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Runtime speed for vectorized vs. devectorized code in Julia

When dealing with arrays, we have two choices: apply a for loop or vectorize an array: apply the desired changes to all members of the array in a single statement. Vectorization famously speeds up R and Python code, which is why using for loops is discouraged for these languages.

From what I read, Julia is more optimized for running for loops. For example, according to John Myles White, the author of DataFrames library:

In fact, in The Relationship between Vectorized and Devectorized Code, he points out that vectorized code seems to run slower in Julia:

time(approach/language) R Julia
Vectorized 0.49 0.24
Devectorized 4.79 0.0035

I was curious to see if this still happens in the current stable release (0.3.4 at the moment). I wrote three similar functions, each generating a set of random points (x,y) and calculating the distance from each of those points to another random point (a,b).

Results:

devect():
elapsed time: 5.863229397 seconds. 1918832240 bytes allocated, 30.58% gc time

vect(): elapsed time: 0.079824481 seconds. 45366656 bytes allocated, 55.56% gc time

df_vect(): elapsed time: 0.087366592 seconds. 38463360 bytes allocated, 51.15% gc time

We can see that both of the vectorized functions perform faster than the devectorized function, with the function relying on DataFrames performing only a little slower than the one using arrays.

Update: It was pointed out to me that I am growing my twins incorrectly: I am basically re-creating the variable twins every time anew (a bad practice I inherited from Matlab). I also realized I don't need to grow dist at all; I just need to compare it once to 0.05. Rewriting the function:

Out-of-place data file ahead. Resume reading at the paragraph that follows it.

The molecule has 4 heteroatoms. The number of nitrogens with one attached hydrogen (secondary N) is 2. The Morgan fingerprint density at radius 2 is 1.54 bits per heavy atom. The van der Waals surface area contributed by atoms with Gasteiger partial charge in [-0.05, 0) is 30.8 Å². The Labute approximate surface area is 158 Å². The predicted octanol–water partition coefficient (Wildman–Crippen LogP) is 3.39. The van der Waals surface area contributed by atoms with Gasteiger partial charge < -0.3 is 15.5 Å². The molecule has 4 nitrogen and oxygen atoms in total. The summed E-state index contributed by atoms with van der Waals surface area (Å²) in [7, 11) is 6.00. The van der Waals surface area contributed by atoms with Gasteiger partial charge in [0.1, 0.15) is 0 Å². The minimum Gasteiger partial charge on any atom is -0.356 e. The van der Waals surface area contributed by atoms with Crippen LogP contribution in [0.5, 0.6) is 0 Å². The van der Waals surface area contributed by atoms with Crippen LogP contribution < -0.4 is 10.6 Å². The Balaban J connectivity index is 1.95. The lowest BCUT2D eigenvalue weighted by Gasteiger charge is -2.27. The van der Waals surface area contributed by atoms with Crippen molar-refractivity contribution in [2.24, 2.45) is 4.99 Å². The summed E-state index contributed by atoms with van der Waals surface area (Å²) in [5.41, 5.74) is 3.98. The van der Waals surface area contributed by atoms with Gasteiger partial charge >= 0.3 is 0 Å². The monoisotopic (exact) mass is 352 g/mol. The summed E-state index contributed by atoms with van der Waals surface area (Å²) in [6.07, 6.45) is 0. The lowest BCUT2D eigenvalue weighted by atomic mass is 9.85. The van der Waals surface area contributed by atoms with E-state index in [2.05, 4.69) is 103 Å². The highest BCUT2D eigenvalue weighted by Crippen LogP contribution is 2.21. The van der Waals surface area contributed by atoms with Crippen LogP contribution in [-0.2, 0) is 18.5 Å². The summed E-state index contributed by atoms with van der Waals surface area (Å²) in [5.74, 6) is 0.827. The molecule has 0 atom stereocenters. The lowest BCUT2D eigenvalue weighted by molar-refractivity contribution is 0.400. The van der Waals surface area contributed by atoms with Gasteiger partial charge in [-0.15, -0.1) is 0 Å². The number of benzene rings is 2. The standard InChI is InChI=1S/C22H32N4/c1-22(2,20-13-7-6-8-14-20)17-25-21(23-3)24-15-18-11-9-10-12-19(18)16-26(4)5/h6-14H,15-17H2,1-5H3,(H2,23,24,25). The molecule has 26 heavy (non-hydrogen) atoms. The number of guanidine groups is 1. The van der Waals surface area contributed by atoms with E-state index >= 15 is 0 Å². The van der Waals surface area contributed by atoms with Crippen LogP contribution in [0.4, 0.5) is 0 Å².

function devect(x::Array{Float64}, y::Array{Float64}, a::Float64, b::Float64)
    dist = Array(Float64, 0)
    twins_x = Array(Float64, 0)
    twins_y = Array(Float64, 0)

    for i in 1:500
        dist = sqrt((x[i] - a)^2 + (y[i] - b)^2)
        if dist < 0.05
            push!(twins_x, x[i])
            push!(twins_y, y[i])
        end
    end

    return [twins_x twins_y]
end

Result for three functions:

elapsed time: 0.015929117 seconds (8605024 bytes allocated)
elapsed time: 0.06146292 seconds (37263752 bytes allocated, 52.91% gc time)
elapsed time: 0.075607938 seconds (30415860 bytes allocated, 41.40% gc time)

Amazing! The devectorized version is now a few times quicker than the vectorized ones.

Something I heard at a talk today: from Python and R, we inherit the habit of searching through the documentation to find the "right" function for what we are trying to do, because its authors likely optimized it. In Julia, you don't have to do that: you can just write your own for loop, and it will be (almost) as fast as the "optimized version" (assuming you do it right, without silly mistakes like above).

This is great if you're just learning statistics and machine learning using Julia as a medium, because you can write your own functions and modules from scratch, instead of learning black-box packages (e.g., scikit-learn), in which you plug in your datasets. (For instance, one could listen to Andrew Ng's Coursera lectures on Machine Learning and translate them to Julia from Octave or go through Machine Learning in Action and translate it from Python.)

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